What is Medium-chain acyl-CoA dehydrogenase deficiency (MCADD)?
Medium-Chain Acyl-CoA Dehydrogenase Deficiency, or MCADD, is a rare genetic metabolic condition in which a person has difficulty breaking down fats to use as an energy source while fasting. It is estimated to affect one (1) in every seventeen thousand (17,000) people in the United States. All babies have a newborn screening (NBS) blood test to check for various genetic and metabolic disorders such as MCADD, but it can take five or more days until the results are reported.
Exclusive breastfeeding has been proposed as a risk factor for early decompensation. Low milk production or difficulties with milk transfer can cause a neonate to have a prolonged period of fasting.
Several studies of normally breastfeeding neonates have estimated that mean maximal weight loss ranges from 5.5 to 6.6% of birth weight, with peak loss on day 2 or 3 of life.9–11 Formula-fed infants have lower maximal weight loss, with estimates of 3–4%. This study explains why exclusively breastfed neonates with MCADD are at increased risk for morbidity and mortality in the neonatal period as compared with infants not exclusively breastfed. As exclusive breastfeeding rates increase, careful observation of breastfed neonates and universal education on the signs of poor feeding and hypoglycemia are essential to protect neonates before their newborn screening results are available.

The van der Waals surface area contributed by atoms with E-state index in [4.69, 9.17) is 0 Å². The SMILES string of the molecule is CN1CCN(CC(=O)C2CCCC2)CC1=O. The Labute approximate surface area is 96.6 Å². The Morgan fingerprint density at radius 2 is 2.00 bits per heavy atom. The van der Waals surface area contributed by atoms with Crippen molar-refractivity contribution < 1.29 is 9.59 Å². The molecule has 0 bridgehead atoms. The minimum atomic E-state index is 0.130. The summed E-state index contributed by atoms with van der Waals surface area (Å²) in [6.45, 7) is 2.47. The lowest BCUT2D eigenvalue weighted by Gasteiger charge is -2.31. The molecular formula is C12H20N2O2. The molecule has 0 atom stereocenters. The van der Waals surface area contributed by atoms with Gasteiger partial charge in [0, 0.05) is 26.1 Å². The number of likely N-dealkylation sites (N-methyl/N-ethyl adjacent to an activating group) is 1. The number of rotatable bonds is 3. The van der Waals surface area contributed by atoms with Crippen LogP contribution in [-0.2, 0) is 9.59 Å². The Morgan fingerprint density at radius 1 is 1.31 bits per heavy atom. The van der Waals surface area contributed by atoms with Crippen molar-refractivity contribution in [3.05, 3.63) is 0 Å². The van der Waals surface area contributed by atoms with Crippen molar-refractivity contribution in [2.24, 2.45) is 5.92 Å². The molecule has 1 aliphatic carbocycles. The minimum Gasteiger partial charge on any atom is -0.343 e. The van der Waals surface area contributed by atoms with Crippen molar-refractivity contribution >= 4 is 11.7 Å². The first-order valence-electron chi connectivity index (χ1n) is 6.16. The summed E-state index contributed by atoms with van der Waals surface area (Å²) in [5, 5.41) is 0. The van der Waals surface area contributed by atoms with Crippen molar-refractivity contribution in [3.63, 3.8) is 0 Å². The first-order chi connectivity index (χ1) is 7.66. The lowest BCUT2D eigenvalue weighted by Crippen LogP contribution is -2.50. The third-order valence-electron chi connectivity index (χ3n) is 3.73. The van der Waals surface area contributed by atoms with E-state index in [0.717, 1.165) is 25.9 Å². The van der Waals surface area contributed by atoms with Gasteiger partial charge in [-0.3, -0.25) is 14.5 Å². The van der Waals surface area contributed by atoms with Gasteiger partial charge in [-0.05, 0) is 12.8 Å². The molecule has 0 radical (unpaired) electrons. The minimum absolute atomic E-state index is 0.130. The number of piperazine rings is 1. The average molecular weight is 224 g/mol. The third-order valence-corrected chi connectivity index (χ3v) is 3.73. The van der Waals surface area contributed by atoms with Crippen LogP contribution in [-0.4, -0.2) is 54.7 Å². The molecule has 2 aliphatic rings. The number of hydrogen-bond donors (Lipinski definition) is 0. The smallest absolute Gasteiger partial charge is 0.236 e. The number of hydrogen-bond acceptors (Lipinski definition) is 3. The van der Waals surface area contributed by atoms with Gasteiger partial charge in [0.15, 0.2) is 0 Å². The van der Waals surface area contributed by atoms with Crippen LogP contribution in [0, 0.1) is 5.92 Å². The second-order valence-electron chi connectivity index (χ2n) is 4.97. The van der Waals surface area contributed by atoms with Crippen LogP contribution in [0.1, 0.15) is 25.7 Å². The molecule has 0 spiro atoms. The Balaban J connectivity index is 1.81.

The loss of our son has devastated our family. It was so unexpected and MCADD was something we’d never heard of. I wish we were more educated on how to supplement a baby who is not nursing as instructed. I just wish I would have gotten formula for home, but I just didn’t know. You’re always taught breast is best.
I am pregnant again and this time I will be supplementing with formula after every nursing session. We will be staying in the hospital, under the care of our genetic team while waiting for the newborn screening result, for the best possible outcome.
Our faith and amazing support system have gotten us through Bryson’s death. We would like to think his life served the purpose to help others to be informed about MCADD signs and symptoms. I also hope others will get closer to the Lord through us and our faithfulness as we heal.
~M.S. Bryson’s mother
Additional resources and support
Morbidity and mortality among exclusively breastfed neonates with medium-chain acyl-CoA dehydrogenase deficiency
A nationwide retrospective observational study of population newborn screening for medium‐chain acyl‐CoA dehydrogenase (MCAD) deficiency in the Netherlands